CNCounty News

On the border: County officials talk pluses, minuses

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Key Takeaways

Known for its juicy red grapefruit grown in fertile valleys, a juke box museum and good eating at places like Jethro’s Barbecue, Hidalgo County stretches more than 1,500 square miles across southern Texas, abutting the Rio Grande along the Mexican border.

It’s also a county at center stage, as the federal government shutdown that began last month continues over disagreements on funding for a wall along the U.S.-Mexican border.

County officials in communities along the border say their jobs can be challenging when it comes to immigration. Regional economic uncertainty, shelter overcrowding in some places and fears of potential public health crises are just a few of the thorny realities that pop up on a regular basis in the news.

“There’s a misconception out there that crime here is similar to what Mexico is experiencing and that is totally not true,” said Hidalgo County Judge Richard Cortez, who was sworn into office last week to preside over the commissioners court and previously served as mayor of McAllen. The FBI ranked McAllen, the largest city in Hidalgo County, #18 among Texas cities when it comes to violent crime.

San Diego County Supervisor Kristin Gaspar agrees. “Border counties are often associated with violence and high crime, however, law enforcement in San Diego County has been very strong and collaborative, maintaining a high standard for public safety throughout our region,” she said. “San Diego was recently acknowledged for having one of the lowest crime rates in the country for a city its size.”

One of the good things about being a border town is seeing an economic boost in the local economy, at least in Hidalgo County. “Because we are on the border, the nationals from Mexico, with a proper visa, can shop and enjoy the American lifestyle,” Cruz said. Some areas in Texas see a third of their sales tax revenues come from Mexican shoppers, he said. With higher sales taxes in Mexico, he noted, “a lot of the consumers prefer to shop over here.”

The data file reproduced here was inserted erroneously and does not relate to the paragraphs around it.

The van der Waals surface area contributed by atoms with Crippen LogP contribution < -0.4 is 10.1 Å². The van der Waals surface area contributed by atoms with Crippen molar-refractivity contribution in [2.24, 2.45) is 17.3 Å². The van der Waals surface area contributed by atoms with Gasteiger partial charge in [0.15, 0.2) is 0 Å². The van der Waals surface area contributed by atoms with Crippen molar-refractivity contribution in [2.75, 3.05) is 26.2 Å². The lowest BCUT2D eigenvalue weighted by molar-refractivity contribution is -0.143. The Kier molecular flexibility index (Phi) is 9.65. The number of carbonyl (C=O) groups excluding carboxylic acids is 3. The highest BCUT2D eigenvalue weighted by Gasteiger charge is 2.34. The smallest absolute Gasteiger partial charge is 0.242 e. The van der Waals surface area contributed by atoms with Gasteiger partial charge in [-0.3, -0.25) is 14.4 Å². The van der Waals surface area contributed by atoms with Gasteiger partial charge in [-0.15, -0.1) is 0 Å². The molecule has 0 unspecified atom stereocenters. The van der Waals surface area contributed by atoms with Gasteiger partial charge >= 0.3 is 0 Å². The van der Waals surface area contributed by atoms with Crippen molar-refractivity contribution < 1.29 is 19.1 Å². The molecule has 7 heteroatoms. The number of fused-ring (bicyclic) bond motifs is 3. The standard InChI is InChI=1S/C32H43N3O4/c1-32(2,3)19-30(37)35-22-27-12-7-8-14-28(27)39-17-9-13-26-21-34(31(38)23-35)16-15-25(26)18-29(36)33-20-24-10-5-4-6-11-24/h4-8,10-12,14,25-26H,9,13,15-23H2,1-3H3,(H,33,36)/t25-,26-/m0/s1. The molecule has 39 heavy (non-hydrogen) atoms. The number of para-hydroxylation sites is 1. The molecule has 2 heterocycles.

“We all know the best dollar out there to a government is the dollar from a tourist, because we don’t have to provide services to a tourist,” he said.

The Rio South Texas Economic Council reported last month that Hidalgo County sales tax revenue was up by more than 8 percent compared to 2017. “Our friends across the border… continue to be our guests and visitors,” Matt Ruszczak, the group’s executive director told the Rio Grande Guardian. “They continue to enjoy shopping opportunities in our region.”

“Relationships between local elected officials on both sides is good,” Cortez emphasized. Legal ports of entry, he said, are crucial for the regional economy. “Mexico is the largest trading partner with Texas,” he said. “If we invest in legal ports of entry we at least have the financial resources to combat the bad things. More investment in infrastructure and personnel would be beneficial.”

Gaspar echoes those sentiments. “We have forged many incredible relationships with our southern neighbors that have led to remarkable bi-national partnerships for government, businesses and education,” she said.

“Our local leaders, along with the San Diego Regional Chamber of Commerce, are very proactive in forging partnerships with our counterparts in Mexico and our region has become a national model for successful cross-border commerce.”

“There are many companies on both sides of the border that benefit from the proximity,” she noted.


‘We need the migrants’